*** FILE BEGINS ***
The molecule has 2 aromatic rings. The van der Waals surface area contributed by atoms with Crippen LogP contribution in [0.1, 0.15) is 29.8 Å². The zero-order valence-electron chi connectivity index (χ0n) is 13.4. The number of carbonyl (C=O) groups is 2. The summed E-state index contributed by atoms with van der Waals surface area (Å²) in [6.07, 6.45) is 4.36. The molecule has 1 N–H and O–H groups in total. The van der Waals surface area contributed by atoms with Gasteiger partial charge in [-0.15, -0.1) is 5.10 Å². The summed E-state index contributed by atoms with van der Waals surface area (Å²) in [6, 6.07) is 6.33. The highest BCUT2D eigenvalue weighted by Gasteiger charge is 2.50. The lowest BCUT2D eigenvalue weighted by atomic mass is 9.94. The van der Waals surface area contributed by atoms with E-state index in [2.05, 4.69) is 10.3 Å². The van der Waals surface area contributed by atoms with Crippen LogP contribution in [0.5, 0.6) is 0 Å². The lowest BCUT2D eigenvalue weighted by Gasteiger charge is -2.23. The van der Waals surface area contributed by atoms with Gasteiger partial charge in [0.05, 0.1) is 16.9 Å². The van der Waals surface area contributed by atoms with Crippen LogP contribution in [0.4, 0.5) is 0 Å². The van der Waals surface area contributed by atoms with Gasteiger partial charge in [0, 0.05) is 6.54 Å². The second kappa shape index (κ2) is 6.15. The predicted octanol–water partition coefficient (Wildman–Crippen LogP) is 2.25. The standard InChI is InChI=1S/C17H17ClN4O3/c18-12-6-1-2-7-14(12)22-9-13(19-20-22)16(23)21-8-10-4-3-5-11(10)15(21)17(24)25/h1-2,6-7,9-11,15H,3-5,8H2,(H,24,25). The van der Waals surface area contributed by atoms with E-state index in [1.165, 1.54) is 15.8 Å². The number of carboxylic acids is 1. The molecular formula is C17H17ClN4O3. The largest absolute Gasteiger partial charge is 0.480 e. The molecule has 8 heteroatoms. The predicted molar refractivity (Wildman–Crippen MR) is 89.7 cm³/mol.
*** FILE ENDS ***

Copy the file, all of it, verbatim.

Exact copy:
The molecule has 2 aromatic rings. The van der Waals surface area contributed by atoms with Crippen LogP contribution in [0.1, 0.15) is 29.8 Å². The zero-order valence-electron chi connectivity index (χ0n) is 13.4. The number of carbonyl (C=O) groups is 2. The summed E-state index contributed by atoms with van der Waals surface area (Å²) in [6.07, 6.45) is 4.36. The molecule has 1 N–H and O–H groups in total. The van der Waals surface area contributed by atoms with Gasteiger partial charge in [-0.15, -0.1) is 5.10 Å². The summed E-state index contributed by atoms with van der Waals surface area (Å²) in [6, 6.07) is 6.33. The highest BCUT2D eigenvalue weighted by Gasteiger charge is 2.50. The lowest BCUT2D eigenvalue weighted by atomic mass is 9.94. The van der Waals surface area contributed by atoms with E-state index in [2.05, 4.69) is 10.3 Å². The van der Waals surface area contributed by atoms with Crippen LogP contribution in [0.5, 0.6) is 0 Å². The lowest BCUT2D eigenvalue weighted by Gasteiger charge is -2.23. The van der Waals surface area contributed by atoms with Gasteiger partial charge in [0.05, 0.1) is 16.9 Å². The van der Waals surface area contributed by atoms with Crippen LogP contribution in [0.4, 0.5) is 0 Å². The van der Waals surface area contributed by atoms with Gasteiger partial charge in [0, 0.05) is 6.54 Å². The second kappa shape index (κ2) is 6.15. The predicted octanol–water partition coefficient (Wildman–Crippen LogP) is 2.25. The standard InChI is InChI=1S/C17H17ClN4O3/c18-12-6-1-2-7-14(12)22-9-13(19-20-22)16(23)21-8-10-4-3-5-11(10)15(21)17(24)25/h1-2,6-7,9-11,15H,3-5,8H2,(H,24,25). The van der Waals surface area contributed by atoms with E-state index in [1.165, 1.54) is 15.8 Å². The number of carboxylic acids is 1. The molecular formula is C17H17ClN4O3. The largest absolute Gasteiger partial charge is 0.480 e. The molecule has 8 heteroatoms. The predicted molar refractivity (Wildman–Crippen MR) is 89.7 cm³/mol.